Activated charcoal may be given to slow the absorption of the toxin in your dog’s stomach, or the stomach may be flushed to rid the system of the poison. Fluid therapy and other supportive measures might be needed as your dog recovers.
It goes without saying that preventing poisoning by onion is your best choice! Restrict your dog’s access at all times; store onions and related foods in cabinets or the refrigerator, rather than leaving them out where pets could get a paw on them.
For more information on pet toxins, call your veterinarian Savannah, GA.
Cats and milk might seem like a match made in heaven. Did you know that this pairing is not as idyllic as it may seem? Learn more below from your vet in Fort Collins, CO.
Why Can’t Cats Drink Milk?
Most adult cats are lactose-intolerant, just like many humans can be. This means that the cat can’t properly digest lactose, the main enzyme found in milk. Too much milk, and your cat will likely experience an upset stomach, vomiting, or diarrhea!
Don’t Kittens Need Milk?
Yes, newborn kittens will require their mother’s milk—or a substitute milk product—for the proper growth in the early stages of life. As a cat ages, though, they begin to produce less and less lactase in the gut, meaning that they gradually become more and more lactose-intolerant.
Is Any Dairy Safe for Cats?
Other types of dairy like yogurt or cheese contain less lactose than milk, so your cat might respond better to those foods. However, no dairy is nutritionally necessary for cats! If you must give Fluffy dairy foods as a treat, keep the portions extremely small to be safe.
For more information on your cat’s diet, call your vet Fort Collins, CO.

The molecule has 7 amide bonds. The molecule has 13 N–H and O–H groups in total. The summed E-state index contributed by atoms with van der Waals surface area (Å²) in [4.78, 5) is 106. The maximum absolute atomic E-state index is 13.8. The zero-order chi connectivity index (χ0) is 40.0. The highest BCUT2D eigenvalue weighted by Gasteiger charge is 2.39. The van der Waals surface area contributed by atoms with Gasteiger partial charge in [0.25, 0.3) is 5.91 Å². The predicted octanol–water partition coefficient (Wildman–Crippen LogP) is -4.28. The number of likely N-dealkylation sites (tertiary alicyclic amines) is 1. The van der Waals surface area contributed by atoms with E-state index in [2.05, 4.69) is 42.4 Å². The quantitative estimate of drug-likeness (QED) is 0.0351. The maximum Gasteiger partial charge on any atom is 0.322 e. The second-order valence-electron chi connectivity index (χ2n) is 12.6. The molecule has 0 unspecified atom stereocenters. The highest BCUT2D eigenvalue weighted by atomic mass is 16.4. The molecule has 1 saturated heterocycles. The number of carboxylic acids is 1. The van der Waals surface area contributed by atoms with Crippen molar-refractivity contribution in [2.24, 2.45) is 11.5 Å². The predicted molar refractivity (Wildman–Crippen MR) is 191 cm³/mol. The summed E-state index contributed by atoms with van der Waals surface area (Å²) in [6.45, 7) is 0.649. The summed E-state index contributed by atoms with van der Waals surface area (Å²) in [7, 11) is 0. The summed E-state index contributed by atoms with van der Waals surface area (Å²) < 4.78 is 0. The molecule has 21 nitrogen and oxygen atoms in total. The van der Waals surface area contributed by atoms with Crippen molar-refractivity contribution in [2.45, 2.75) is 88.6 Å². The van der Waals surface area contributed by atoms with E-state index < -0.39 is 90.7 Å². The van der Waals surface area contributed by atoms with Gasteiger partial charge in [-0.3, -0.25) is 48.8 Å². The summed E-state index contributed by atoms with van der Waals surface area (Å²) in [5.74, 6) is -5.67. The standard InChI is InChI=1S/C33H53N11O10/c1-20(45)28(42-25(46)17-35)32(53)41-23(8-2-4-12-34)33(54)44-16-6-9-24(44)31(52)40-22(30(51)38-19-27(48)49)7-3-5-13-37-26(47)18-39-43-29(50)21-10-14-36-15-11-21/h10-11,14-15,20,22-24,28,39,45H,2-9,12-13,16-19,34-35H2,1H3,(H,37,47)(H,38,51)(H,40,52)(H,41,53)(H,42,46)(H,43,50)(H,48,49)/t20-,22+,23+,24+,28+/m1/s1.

If you’re new to pet ownership, you may not have heard of identification microchips. They’re an effective, safe, and secure way to identify your pet for a lifetime! Here, your vet Marietta, GA goes over the basics.
What’s a Microchip?
A microchip is a tiny computer chip with a number implanted on it electronically. This number corresponds with a database where your pet’s contact information is stored. When a lost pet is returned to a veterinary office or animal shelter, scanning devices there can read the chip’s number. This allows the lost pet to be quickly and easily returned to the rightful owner!
How is it Implanted?
The microchip itself is housed in a tiny glass capsule; the whole unit is about the size of a large grain of rice. The capsule is then inserted under your pet’s skin using a special syringe-like device, and it won’t hurt your companion in the least. The whole process only takes a moment or two!
How Do I Get My Pet Microchipped?
Are you ready to have your pet microchipped? We’re always here to help. Set up an appointment today with your animal hospital Marietta, GA to have your pet’s microchip procedure completed.